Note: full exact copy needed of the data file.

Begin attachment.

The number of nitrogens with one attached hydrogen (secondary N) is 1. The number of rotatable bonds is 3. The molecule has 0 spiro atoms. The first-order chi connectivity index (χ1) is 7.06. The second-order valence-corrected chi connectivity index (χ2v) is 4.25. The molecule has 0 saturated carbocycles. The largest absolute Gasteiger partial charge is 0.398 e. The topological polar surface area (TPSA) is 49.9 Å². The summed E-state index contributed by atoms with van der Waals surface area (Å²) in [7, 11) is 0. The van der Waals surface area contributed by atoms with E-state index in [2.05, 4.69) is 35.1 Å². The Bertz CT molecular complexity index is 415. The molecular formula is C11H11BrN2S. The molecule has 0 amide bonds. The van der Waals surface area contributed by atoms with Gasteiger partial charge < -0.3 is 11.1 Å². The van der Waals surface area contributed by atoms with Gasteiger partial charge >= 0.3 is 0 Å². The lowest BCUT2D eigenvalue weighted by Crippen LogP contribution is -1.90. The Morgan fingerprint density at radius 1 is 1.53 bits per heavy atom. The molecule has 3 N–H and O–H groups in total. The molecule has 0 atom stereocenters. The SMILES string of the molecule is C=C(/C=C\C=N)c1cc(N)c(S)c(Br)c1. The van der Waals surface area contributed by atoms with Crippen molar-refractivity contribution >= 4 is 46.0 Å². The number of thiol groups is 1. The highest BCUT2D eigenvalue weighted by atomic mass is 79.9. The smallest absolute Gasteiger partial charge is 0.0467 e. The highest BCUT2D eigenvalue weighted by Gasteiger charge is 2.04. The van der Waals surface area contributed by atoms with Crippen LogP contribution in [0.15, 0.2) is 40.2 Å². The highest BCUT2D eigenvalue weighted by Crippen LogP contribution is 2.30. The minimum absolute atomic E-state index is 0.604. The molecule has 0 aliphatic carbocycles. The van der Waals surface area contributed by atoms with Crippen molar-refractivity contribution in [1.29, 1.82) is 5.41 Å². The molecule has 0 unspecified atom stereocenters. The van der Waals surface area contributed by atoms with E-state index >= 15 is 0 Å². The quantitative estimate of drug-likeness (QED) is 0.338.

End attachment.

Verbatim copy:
The number of nitrogens with one attached hydrogen (secondary N) is 1. The number of rotatable bonds is 3. The molecule has 0 spiro atoms. The first-order chi connectivity index (χ1) is 7.06. The second-order valence-corrected chi connectivity index (χ2v) is 4.25. The molecule has 0 saturated carbocycles. The largest absolute Gasteiger partial charge is 0.398 e. The topological polar surface area (TPSA) is 49.9 Å². The summed E-state index contributed by atoms with van der Waals surface area (Å²) in [7, 11) is 0. The van der Waals surface area contributed by atoms with E-state index in [2.05, 4.69) is 35.1 Å². The Bertz CT molecular complexity index is 415. The molecular formula is C11H11BrN2S. The molecule has 0 amide bonds. The van der Waals surface area contributed by atoms with Gasteiger partial charge < -0.3 is 11.1 Å². The van der Waals surface area contributed by atoms with Gasteiger partial charge >= 0.3 is 0 Å². The lowest BCUT2D eigenvalue weighted by Crippen LogP contribution is -1.90. The Morgan fingerprint density at radius 1 is 1.53 bits per heavy atom. The molecule has 3 N–H and O–H groups in total. The molecule has 0 atom stereocenters. The SMILES string of the molecule is C=C(/C=C\C=N)c1cc(N)c(S)c(Br)c1. The van der Waals surface area contributed by atoms with Crippen molar-refractivity contribution >= 4 is 46.0 Å². The number of thiol groups is 1. The highest BCUT2D eigenvalue weighted by atomic mass is 79.9. The smallest absolute Gasteiger partial charge is 0.0467 e. The highest BCUT2D eigenvalue weighted by Gasteiger charge is 2.04. The van der Waals surface area contributed by atoms with Crippen LogP contribution in [0.15, 0.2) is 40.2 Å². The highest BCUT2D eigenvalue weighted by Crippen LogP contribution is 2.30. The minimum absolute atomic E-state index is 0.604. The molecule has 0 aliphatic carbocycles. The van der Waals surface area contributed by atoms with Crippen molar-refractivity contribution in [1.29, 1.82) is 5.41 Å². The molecule has 0 unspecified atom stereocenters. The van der Waals surface area contributed by atoms with E-state index >= 15 is 0 Å². The quantitative estimate of drug-likeness (QED) is 0.338.